Digital Transformation also affects culture
New technology refines the ability of businesses to reach in-market audiences. It illuminates customer pain points, as well as the dysfunctions and breaking points of operations that are meant to efficiently serve those customers.
“Digital transformation” runs the risk of being meaningless corporate jargon but even jargon is meant to do something. In this case, it’s an attempt to encapsulate the change that is introduced across the entirety of an organization as it acts on new inputs, integrates tech solutions, and realigns activities and resources with objectives. In the 90s, “business process re-engineering” tried to communicate a similar sentiment.
These days, most companies are moving away from investments in on-premise technology and migrating to hybrid or multicloud environments, which in many ways epitomizes their organizational desire to scale quickly, remain agile, and avoid obsolescence. The cloud isn’t an isolated technical consideration. It’s something more, which is really what the term “digital transformation” is trying to get at.
Reliance on an obsolete tool isn’t just a poor IT buying decision. It restricts the ability to deliver value to customers, which restricts growth and adaptation, and eventually leads to an obsolete business model.
Many conventional travel agencies went out of business. And yet, Crunchbase has thousands of digital travel companies listed with aggregate funding of US$63.5 billion. Expedia Group is currently trading at US$112.76 a share, with a revenue increase of 9 percent year-over-year to US$3.6 billion.
Travel agencies that fell by the wayside were preoccupied with trying to stem losses and they lost the opportunity to perform their services better over a new medium. They had all the advantages of domain expertise and clientele but they failed to acknowledge or implement the right digital transformation.
And even these new, high-tech incumbents will need to adapt. In an earnings call, Expedia Group CEO Mark D. Okerstrom said that the quarter did not play out as planned.
“We saw incremental weakness in SEO volumes and a related shift to high-cost marketing channels,” he revealed. CFO Alan R. Pickerill also remarked that organic visibility had become less dependable: “And so going from free to anything, especially the other Google paid placements, can create a sizable headwind for us.”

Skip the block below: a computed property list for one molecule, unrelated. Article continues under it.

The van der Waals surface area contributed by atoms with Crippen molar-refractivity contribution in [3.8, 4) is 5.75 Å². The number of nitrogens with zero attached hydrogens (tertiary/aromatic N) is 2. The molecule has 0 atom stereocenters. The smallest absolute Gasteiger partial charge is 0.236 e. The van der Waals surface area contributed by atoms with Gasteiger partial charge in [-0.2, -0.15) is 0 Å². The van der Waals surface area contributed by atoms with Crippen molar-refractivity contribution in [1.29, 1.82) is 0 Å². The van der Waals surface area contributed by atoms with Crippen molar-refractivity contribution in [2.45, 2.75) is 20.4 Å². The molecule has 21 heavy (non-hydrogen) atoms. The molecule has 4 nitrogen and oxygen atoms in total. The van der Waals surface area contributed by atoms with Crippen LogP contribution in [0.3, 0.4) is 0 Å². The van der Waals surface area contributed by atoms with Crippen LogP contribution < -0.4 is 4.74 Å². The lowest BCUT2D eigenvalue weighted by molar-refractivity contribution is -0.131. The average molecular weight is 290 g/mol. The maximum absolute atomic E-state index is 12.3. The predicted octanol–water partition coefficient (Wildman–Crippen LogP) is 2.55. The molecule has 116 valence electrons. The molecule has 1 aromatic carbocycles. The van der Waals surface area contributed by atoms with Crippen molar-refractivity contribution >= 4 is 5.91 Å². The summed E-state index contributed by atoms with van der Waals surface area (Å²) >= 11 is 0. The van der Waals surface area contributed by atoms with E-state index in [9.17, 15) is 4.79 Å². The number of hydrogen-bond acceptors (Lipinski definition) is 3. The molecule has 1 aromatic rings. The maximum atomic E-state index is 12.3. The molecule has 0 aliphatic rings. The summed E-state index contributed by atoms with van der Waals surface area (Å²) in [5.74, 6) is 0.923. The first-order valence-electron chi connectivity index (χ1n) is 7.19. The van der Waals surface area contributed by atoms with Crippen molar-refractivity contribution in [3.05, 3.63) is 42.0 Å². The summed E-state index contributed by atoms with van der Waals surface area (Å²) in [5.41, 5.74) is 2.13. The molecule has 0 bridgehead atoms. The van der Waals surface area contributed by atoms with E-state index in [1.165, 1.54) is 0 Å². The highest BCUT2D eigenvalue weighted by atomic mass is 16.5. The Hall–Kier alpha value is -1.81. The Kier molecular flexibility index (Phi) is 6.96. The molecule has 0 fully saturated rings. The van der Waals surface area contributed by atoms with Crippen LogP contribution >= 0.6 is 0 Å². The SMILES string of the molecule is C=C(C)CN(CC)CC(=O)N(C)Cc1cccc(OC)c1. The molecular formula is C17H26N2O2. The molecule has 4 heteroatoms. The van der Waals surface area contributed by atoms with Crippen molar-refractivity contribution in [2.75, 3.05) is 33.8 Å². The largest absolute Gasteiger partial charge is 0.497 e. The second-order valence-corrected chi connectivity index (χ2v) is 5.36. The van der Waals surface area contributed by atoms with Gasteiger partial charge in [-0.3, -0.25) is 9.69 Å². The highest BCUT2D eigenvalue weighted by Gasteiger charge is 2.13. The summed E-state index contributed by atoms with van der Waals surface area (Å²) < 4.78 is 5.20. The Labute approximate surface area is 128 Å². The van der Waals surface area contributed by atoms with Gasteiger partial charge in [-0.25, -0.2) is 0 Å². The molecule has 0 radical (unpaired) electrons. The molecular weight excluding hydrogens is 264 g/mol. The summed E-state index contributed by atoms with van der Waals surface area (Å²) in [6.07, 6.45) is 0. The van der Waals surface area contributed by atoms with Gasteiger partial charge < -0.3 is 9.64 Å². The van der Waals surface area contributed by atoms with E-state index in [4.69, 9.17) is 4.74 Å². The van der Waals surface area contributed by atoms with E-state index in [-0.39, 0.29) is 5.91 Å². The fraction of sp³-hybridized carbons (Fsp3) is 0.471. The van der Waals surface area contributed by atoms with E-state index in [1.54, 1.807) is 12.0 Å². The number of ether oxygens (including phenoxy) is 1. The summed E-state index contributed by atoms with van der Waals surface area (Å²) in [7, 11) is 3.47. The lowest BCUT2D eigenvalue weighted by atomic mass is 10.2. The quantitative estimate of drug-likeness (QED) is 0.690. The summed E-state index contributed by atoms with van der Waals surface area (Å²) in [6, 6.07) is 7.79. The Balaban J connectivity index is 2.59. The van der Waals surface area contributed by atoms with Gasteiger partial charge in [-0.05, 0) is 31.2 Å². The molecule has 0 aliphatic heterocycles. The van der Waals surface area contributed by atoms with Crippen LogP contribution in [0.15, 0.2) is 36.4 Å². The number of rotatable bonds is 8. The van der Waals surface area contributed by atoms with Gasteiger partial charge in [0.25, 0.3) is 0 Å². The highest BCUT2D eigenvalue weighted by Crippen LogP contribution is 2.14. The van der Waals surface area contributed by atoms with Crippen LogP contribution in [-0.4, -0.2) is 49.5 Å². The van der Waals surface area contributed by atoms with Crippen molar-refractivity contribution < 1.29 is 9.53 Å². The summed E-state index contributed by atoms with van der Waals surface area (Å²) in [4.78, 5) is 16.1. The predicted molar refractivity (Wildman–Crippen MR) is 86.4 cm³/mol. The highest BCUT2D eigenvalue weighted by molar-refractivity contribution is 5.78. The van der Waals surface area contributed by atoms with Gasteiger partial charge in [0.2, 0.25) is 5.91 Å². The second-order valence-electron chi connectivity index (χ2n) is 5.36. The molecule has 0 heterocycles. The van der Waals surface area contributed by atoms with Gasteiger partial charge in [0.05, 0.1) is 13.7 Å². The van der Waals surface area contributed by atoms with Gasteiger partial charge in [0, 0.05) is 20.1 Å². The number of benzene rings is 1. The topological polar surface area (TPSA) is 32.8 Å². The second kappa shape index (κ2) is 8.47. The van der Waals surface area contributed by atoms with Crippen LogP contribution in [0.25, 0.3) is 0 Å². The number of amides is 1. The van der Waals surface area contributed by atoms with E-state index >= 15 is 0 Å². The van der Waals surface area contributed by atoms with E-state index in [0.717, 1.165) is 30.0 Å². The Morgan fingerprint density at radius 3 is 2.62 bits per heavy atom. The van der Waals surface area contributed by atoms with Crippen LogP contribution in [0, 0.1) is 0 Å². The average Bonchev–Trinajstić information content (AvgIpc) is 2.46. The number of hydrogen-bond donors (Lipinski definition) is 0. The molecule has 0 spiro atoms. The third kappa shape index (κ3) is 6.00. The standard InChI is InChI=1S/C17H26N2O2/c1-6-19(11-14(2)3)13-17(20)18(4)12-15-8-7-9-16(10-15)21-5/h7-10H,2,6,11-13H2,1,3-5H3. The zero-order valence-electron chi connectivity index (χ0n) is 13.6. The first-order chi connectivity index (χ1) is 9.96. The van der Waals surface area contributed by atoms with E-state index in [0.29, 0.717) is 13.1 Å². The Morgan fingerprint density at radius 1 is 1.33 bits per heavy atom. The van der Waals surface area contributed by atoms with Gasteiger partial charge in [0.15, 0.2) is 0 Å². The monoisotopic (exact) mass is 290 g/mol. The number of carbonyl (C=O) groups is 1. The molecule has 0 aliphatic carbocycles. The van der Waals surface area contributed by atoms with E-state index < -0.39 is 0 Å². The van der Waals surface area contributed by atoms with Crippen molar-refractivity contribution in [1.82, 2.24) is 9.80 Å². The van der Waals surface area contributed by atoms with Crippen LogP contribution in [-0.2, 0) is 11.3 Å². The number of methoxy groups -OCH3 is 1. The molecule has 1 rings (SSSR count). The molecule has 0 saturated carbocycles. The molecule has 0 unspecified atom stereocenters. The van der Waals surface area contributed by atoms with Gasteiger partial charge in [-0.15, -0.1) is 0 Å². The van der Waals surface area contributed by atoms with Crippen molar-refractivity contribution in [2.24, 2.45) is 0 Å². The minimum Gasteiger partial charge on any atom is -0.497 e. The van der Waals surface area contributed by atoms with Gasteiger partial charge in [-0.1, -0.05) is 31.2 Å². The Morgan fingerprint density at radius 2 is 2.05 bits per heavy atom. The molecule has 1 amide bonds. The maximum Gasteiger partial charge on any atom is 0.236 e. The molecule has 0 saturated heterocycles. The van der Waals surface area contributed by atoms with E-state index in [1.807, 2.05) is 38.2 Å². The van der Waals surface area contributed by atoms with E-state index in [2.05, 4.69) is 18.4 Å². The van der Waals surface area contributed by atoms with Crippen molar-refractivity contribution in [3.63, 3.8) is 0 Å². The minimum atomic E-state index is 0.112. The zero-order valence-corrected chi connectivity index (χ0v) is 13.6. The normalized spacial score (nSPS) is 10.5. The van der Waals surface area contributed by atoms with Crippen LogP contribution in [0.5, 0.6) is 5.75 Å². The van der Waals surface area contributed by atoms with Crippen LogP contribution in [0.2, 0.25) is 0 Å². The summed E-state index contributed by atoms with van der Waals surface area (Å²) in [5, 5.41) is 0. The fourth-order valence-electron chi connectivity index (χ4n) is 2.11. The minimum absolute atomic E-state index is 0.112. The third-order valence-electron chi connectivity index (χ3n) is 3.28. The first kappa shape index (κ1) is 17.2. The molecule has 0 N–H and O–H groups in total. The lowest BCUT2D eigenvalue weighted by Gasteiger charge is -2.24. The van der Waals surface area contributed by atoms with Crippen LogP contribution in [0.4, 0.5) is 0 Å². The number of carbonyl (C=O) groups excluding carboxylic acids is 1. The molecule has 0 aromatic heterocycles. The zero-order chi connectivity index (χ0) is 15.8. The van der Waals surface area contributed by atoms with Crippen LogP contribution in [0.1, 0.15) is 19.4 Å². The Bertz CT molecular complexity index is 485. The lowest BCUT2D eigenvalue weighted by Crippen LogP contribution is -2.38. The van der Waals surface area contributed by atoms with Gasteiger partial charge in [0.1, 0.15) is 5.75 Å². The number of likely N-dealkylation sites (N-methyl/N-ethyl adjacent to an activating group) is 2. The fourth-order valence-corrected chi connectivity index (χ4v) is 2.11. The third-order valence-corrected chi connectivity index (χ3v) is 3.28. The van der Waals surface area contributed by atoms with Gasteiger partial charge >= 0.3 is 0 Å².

CIOs sitting at the critical interface of needs and information often feel this sense of stakes as they navigate the growing ecosystem of B2B tools and services.
They’re also balancing different risks — the risk of complacency, and the risk of over-reliance on the latest panacea, be it AI, big data, VR/AR, or anything else.
On the Expedia Group earnings call, Okerstrom also stated, “With respect to the VR category, right now, it’s pretty small. And it’s something that we are actively looking at in terms of evaluating that product and looking at whether it’s something that we think is going to be a good thing for us over the long term or not. But right now, it’s still pretty small.”
The rate of technological change is very rapid and as it affects broader change, the opportunities and problems also change. IT leaders need to ensure that their solution stacks are solving the most modern and relevant problems. And they need to maintain an overarching security capability to monitor all of this spread-out digital infrastructure.
In a recent ITProTV whitepaper titled “Digital Transformation: A roadmap for leadership teams,” author Jo Peacock wrote, “Modern customers are accustomed to frequent change. Think about your cell phone; how often does it update? Customers are used to new functionality being dripped out to them on a regular basis. The modern customer becomes disillusioned with a product very quickly if it doesn’t update frequently. Companies are constantly trying to keep up with the high velocity of change that customers demand.”
Of course, customers aren’t actually demanding change for the sake of change. They want something useful or engaging. SaaS is beneficial in the sense that it puts customers in constant alignment with businesses trying to address their needs, with the maintained subscription as the metric of success.
But — prepare for some heterodoxy here — SaaS isn’t always in the interests of consumers. Some simple tools don’t need to change as often. I’ve heard many people long for the days of one-time software purchases. Sure, individual customers want their accounting software to be up-to-date with the latest tax laws and benefits when it’s time for them to file, but do they really want their credit cards to be hit with a bill every single month out of the year?
Transformation is rife with challenges. Sometimes, businesses underestimate the difficulty. They need the right attitude, management, and culture to keep spirits high and get to their desired end results. Because again, it’s not just about getting things technically right. You have to do right by your people. You’ll need them to persistently implement, maintain, and adapt.
After all, digital transformation is about reimagining a business through technology, not withdrawing from daily acts of imagination and meaningful engagement. Good analytics don’t eliminate the need for good judgment. Teams need to take a step back from the flashy displays of numbers, regularly, and ask: Okay, how are we progressing? Are these new tools supporting our product, or fundamentally changing it? Are the analytics actually sharpening our focus, or causing us to overlook something critical? What’s the social impact?